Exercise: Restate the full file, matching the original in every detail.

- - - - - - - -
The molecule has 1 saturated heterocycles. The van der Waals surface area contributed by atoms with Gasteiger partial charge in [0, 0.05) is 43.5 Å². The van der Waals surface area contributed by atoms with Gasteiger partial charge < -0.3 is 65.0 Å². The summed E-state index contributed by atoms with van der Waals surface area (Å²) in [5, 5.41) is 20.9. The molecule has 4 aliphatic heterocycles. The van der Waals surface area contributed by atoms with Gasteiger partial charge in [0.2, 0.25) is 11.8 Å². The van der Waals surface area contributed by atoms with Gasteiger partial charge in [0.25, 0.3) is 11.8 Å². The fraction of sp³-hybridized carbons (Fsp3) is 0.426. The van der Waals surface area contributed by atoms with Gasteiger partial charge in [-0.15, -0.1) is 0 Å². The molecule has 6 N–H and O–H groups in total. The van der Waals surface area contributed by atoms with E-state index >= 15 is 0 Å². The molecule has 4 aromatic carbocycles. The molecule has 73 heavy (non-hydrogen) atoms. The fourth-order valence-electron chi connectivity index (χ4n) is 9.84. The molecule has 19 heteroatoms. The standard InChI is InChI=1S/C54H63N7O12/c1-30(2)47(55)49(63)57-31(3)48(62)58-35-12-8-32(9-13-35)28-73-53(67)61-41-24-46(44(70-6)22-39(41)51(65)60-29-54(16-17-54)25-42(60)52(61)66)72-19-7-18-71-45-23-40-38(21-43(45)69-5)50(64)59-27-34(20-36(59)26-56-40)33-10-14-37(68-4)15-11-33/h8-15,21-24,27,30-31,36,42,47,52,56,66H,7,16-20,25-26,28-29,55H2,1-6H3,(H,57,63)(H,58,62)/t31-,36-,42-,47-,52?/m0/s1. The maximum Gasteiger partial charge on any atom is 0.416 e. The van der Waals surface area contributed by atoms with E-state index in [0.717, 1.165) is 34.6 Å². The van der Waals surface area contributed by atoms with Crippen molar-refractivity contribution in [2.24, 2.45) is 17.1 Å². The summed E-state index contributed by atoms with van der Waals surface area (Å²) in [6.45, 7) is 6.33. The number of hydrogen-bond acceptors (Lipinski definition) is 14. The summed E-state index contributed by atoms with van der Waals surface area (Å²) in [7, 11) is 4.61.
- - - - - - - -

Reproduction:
The molecule has 1 saturated heterocycles. The van der Waals surface area contributed by atoms with Gasteiger partial charge in [0, 0.05) is 43.5 Å². The van der Waals surface area contributed by atoms with Gasteiger partial charge < -0.3 is 65.0 Å². The summed E-state index contributed by atoms with van der Waals surface area (Å²) in [5, 5.41) is 20.9. The molecule has 4 aliphatic heterocycles. The van der Waals surface area contributed by atoms with Gasteiger partial charge in [0.2, 0.25) is 11.8 Å². The van der Waals surface area contributed by atoms with Gasteiger partial charge in [0.25, 0.3) is 11.8 Å². The fraction of sp³-hybridized carbons (Fsp3) is 0.426. The van der Waals surface area contributed by atoms with Gasteiger partial charge in [-0.15, -0.1) is 0 Å². The molecule has 6 N–H and O–H groups in total. The van der Waals surface area contributed by atoms with E-state index >= 15 is 0 Å². The molecule has 4 aromatic carbocycles. The molecule has 73 heavy (non-hydrogen) atoms. The fourth-order valence-electron chi connectivity index (χ4n) is 9.84. The molecule has 19 heteroatoms. The standard InChI is InChI=1S/C54H63N7O12/c1-30(2)47(55)49(63)57-31(3)48(62)58-35-12-8-32(9-13-35)28-73-53(67)61-41-24-46(44(70-6)22-39(41)51(65)60-29-54(16-17-54)25-42(60)52(61)66)72-19-7-18-71-45-23-40-38(21-43(45)69-5)50(64)59-27-34(20-36(59)26-56-40)33-10-14-37(68-4)15-11-33/h8-15,21-24,27,30-31,36,42,47,52,56,66H,7,16-20,25-26,28-29,55H2,1-6H3,(H,57,63)(H,58,62)/t31-,36-,42-,47-,52?/m0/s1. The maximum Gasteiger partial charge on any atom is 0.416 e. The van der Waals surface area contributed by atoms with E-state index in [0.717, 1.165) is 34.6 Å². The van der Waals surface area contributed by atoms with Crippen molar-refractivity contribution in [2.24, 2.45) is 17.1 Å². The summed E-state index contributed by atoms with van der Waals surface area (Å²) in [6.45, 7) is 6.33. The number of hydrogen-bond acceptors (Lipinski definition) is 14. The summed E-state index contributed by atoms with van der Waals surface area (Å²) in [7, 11) is 4.61.